Debut story of a different man

  • by Tim Pfaff
  • Tuesday June 25, 2019
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Author Ahmal Danny Ramadan. Photo: Mark Carter
Author Ahmal Danny Ramadan. Photo: Mark Carter

"Every stage of my life feels like a story of a different man," the protagonist in Ahmal Danny Ramadan's "The Clothesline Swing" (Indigo Press) remarks, "each one a man I don't know well." It's something legions of introspective people might say, but the brilliant accomplishment of Ramadan's debut novel in English (he's published two volumes of short stories in Arabic, and a considerable amount of journalism in English) in its first publication in the U.S. is that he puts his storyteller, Hakawati, through a particle accelerator that both distinguishes its component atomic particles and shows how they fit together, in a whirl.

There have been other fictional windows on the particular trials and specific horrors of being gay in the Middle East, say nothing of coming out there. What makes Ramadan's stand out is that he puts a string of telling details in front of us without special pleading, while giving us an account of a gay relationship in a range of cultures that shuns easy universalism while digging deep into the commonalities of gay life that cut across boundaries and borders.

Himself a Syrian refugee now resident in Vancouver, Ramadan writes with authority beyond the bully pulpit or the pity pot. To a remarkable degree, he makes the people of the Middle East, and Syrian refugees in particular, individual, thoroughly modern, sophisticated (for good and for ill) and diverse inhabitants of the 21st century. It would be achievement enough that he tears down the chain link wall that makes the refugees behind it look — to use the most loathsome of the platitudes — like losers. Having done that, he also crafts a "wherever you go, there you are" story similarly shorn of numbing generalities.

He lays out his terms right from the start: lives of horror are equal-opportunity experiences, as are love, compassion, and yes, tenderness. "I felt weak in the knees, as if I were still a young boy, crying for your attention, dying for your approval, hiding behind dumpsters." Not even the dumpsters are Syria-specific; the West, too, has its West Side stories.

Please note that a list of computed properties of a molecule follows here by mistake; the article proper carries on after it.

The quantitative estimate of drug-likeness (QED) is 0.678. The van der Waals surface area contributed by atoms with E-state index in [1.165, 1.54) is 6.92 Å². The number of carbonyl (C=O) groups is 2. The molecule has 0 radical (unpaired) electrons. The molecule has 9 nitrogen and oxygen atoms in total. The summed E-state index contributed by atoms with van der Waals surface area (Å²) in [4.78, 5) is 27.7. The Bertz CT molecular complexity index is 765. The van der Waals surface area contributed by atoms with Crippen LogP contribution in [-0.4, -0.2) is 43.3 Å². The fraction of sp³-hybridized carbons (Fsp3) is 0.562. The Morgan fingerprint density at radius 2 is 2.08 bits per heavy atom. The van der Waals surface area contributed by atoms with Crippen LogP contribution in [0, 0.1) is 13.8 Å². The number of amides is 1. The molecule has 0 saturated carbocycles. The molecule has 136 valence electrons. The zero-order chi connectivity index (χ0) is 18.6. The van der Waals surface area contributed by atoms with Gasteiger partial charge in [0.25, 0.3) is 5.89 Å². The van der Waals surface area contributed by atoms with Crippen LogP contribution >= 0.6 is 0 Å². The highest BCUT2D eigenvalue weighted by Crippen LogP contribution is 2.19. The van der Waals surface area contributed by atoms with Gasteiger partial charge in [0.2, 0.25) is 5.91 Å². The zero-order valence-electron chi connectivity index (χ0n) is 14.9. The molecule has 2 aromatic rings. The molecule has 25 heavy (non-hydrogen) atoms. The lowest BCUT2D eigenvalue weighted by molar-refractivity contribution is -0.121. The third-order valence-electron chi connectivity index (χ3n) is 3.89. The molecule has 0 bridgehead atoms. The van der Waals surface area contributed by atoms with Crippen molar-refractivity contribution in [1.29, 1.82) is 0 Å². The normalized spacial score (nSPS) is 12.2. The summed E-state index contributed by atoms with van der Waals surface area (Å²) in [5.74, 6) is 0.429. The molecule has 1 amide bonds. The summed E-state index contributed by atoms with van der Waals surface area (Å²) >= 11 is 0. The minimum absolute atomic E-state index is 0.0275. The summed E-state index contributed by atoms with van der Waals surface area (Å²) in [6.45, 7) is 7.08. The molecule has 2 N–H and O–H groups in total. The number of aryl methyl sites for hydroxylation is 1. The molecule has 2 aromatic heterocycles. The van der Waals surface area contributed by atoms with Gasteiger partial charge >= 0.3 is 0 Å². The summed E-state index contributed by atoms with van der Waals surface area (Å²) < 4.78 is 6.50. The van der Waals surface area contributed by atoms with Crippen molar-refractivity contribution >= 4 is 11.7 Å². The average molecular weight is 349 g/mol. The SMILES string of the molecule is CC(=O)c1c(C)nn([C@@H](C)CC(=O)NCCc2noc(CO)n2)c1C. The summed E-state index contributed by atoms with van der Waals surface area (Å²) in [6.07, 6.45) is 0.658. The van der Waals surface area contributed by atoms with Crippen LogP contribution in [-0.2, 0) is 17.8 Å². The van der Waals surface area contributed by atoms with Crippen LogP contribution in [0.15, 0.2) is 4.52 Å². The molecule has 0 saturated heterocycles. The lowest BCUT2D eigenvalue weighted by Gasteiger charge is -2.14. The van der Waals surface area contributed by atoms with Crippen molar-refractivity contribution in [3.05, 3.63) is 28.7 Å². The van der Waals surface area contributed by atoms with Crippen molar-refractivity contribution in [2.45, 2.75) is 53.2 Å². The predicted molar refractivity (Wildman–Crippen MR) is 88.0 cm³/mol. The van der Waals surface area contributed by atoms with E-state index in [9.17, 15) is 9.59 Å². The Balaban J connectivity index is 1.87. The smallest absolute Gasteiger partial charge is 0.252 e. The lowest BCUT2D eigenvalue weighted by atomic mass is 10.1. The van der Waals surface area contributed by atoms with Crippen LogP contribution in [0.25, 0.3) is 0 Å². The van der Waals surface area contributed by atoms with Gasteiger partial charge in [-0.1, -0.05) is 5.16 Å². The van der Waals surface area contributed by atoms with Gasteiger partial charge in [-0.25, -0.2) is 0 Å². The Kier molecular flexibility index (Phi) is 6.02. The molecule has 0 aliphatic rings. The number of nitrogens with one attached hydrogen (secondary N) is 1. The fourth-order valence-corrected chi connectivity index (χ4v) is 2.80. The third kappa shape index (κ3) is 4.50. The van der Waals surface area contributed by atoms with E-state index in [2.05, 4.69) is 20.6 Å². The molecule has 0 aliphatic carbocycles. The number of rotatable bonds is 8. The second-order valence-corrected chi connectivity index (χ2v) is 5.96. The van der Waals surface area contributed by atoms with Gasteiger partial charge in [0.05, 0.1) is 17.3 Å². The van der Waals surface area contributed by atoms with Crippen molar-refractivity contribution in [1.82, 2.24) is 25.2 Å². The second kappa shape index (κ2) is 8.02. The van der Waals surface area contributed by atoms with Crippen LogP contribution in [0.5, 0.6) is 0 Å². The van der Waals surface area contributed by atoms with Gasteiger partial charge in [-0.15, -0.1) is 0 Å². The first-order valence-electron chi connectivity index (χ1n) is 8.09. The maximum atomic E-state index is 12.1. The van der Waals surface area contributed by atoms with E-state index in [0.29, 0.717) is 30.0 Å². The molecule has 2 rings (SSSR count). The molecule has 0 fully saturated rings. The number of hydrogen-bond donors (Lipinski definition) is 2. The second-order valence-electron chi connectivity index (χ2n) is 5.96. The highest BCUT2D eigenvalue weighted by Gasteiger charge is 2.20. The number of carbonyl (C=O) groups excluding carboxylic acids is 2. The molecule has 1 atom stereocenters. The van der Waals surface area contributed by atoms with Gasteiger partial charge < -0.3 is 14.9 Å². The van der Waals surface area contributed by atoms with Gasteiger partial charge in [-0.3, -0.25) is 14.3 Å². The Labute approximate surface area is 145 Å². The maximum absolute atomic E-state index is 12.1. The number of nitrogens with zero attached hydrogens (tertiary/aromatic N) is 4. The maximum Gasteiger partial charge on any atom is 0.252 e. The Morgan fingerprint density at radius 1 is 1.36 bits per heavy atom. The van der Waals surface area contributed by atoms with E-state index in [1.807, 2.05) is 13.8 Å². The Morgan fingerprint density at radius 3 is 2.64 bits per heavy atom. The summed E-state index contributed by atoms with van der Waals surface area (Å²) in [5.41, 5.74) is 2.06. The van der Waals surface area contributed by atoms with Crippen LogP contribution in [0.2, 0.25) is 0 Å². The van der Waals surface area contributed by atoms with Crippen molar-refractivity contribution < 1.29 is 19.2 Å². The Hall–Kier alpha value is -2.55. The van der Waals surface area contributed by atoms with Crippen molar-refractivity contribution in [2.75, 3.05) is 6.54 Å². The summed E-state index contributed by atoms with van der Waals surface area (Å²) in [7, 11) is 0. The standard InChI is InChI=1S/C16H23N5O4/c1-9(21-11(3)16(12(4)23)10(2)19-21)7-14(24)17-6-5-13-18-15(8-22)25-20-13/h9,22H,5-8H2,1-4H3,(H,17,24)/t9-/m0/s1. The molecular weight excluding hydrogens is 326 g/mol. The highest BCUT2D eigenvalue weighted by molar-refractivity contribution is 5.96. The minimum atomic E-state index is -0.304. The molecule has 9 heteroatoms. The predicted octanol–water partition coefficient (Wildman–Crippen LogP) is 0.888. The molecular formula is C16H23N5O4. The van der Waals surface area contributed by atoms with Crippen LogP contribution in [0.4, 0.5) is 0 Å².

"The sweetest kisses are the ones we share in forbidden places," Ramadan's brave, vulnerable novel begins. "For us, most places were forbidden. We met in war-torn Damascus and moved in together in sectarian Beirut before we finally arrived in Canada. For us, foreplay wasn't sweet touches and soft kisses; it was finding a place where no police officers, angry parents or nosy neighbours would find us." As our best American scribes have shown, this could also be Texas or Tennessee.

The realism is striking, to use an all-too-apt word for it, but Ramadan goes for the visionary, not out of authorial exhibitionism but because it's his worldview. The fractured, refracted nature of "each a man I don't know well" is the air he breathes.

Death with a capital-D is a character with character, and characteristics. He's no Keatsian abstraction (though Keats gets a nod) but a presence who's as much a mess as a menace, a kind of dead ringer (pardon the cliche) for Schigolch in Berg's "Lulu," a schlump who also has truths to tell and has a habit of turning up when things are getting most real.

It's Death who tells Hakawati, "You will be sitting by the death bed of your loved one as he dies, and slowly, you will tell him stories, trying to keep him away from my final touch." So the voice we're hearing from is a Scheherazade (Ramadan is explicit about this) staving off anything from AIDS (not named) to the ordinary, fatal transgressions of coupledom.

"The fact that I was your first lover remains a sign of danger that glows red in the corner of my mind — even now, after a million years together. I worry that I'm imprinting on you. I worry that I'm stealing you from your destiny to meet someone else." Beat that for courage.

Hakawati leaves Damascus — where Ramadan makes you feel the Syrian civil war closing in on a city that also has its Castro — for Egypt, to escape family censure — there only to encounter life-changing assaults of anonymous gang violence. Frying pan/fire. Before arriving in Vancouver there are other hops around Beirut and Istanbul before a formative return to Damascus, to say goodbye. In "free" Vancouver Hakawati's "you" leaves him to test the drug-fueled waters of sexual frenzy before the inevitable, nearly literal crawling back.

Along the way is a cast of unforgettable secondary characters, brought to life with an engraver's skill, every line a tell. A lesbian couple both of whom are named Maryam, a man named Samer you'll be thrilled to meet despite already knowing him, and an extended family of tyrants and larks stand out without distracting. Hakawati reaches peak resonance in commenting, "Our attempts to build friendships were lost in translation."

As for the "stories," they're as lyrical and terrifying as dreams. They also provide a framework for Ramadan to narrate his own exhilarating, encompassing story in a linear-time-defying cyclotron of cauterizing emotional substance.